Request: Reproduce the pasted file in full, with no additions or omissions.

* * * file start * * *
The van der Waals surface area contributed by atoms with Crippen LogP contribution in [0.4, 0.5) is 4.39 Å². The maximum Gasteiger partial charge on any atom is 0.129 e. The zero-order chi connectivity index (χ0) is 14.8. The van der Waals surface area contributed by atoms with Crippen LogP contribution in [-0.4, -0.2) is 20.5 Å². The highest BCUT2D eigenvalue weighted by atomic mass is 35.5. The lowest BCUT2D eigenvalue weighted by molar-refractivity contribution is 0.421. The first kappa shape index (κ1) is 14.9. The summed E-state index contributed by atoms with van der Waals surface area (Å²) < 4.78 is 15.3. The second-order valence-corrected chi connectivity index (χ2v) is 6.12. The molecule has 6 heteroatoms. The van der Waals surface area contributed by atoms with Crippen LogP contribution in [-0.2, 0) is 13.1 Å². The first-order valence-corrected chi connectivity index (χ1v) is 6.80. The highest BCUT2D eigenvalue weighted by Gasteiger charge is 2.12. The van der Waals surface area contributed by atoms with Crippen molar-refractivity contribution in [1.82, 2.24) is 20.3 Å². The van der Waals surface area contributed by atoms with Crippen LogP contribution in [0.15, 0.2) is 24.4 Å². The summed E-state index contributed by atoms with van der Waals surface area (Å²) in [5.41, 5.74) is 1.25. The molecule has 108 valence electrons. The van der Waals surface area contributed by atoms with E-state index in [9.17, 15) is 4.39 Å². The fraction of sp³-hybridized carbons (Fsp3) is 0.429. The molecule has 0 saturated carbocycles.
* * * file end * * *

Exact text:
The van der Waals surface area contributed by atoms with Crippen LogP contribution in [0.4, 0.5) is 4.39 Å². The maximum Gasteiger partial charge on any atom is 0.129 e. The zero-order chi connectivity index (χ0) is 14.8. The van der Waals surface area contributed by atoms with Crippen LogP contribution in [-0.4, -0.2) is 20.5 Å². The highest BCUT2D eigenvalue weighted by atomic mass is 35.5. The lowest BCUT2D eigenvalue weighted by molar-refractivity contribution is 0.421. The first kappa shape index (κ1) is 14.9. The summed E-state index contributed by atoms with van der Waals surface area (Å²) < 4.78 is 15.3. The second-order valence-corrected chi connectivity index (χ2v) is 6.12. The molecule has 6 heteroatoms. The van der Waals surface area contributed by atoms with Crippen LogP contribution in [-0.2, 0) is 13.1 Å². The first-order valence-corrected chi connectivity index (χ1v) is 6.80. The highest BCUT2D eigenvalue weighted by Gasteiger charge is 2.12. The van der Waals surface area contributed by atoms with Crippen molar-refractivity contribution in [1.82, 2.24) is 20.3 Å². The van der Waals surface area contributed by atoms with Crippen LogP contribution in [0.15, 0.2) is 24.4 Å². The summed E-state index contributed by atoms with van der Waals surface area (Å²) in [5.41, 5.74) is 1.25. The molecule has 108 valence electrons. The van der Waals surface area contributed by atoms with E-state index in [9.17, 15) is 4.39 Å². The fraction of sp³-hybridized carbons (Fsp3) is 0.429. The molecule has 0 saturated carbocycles.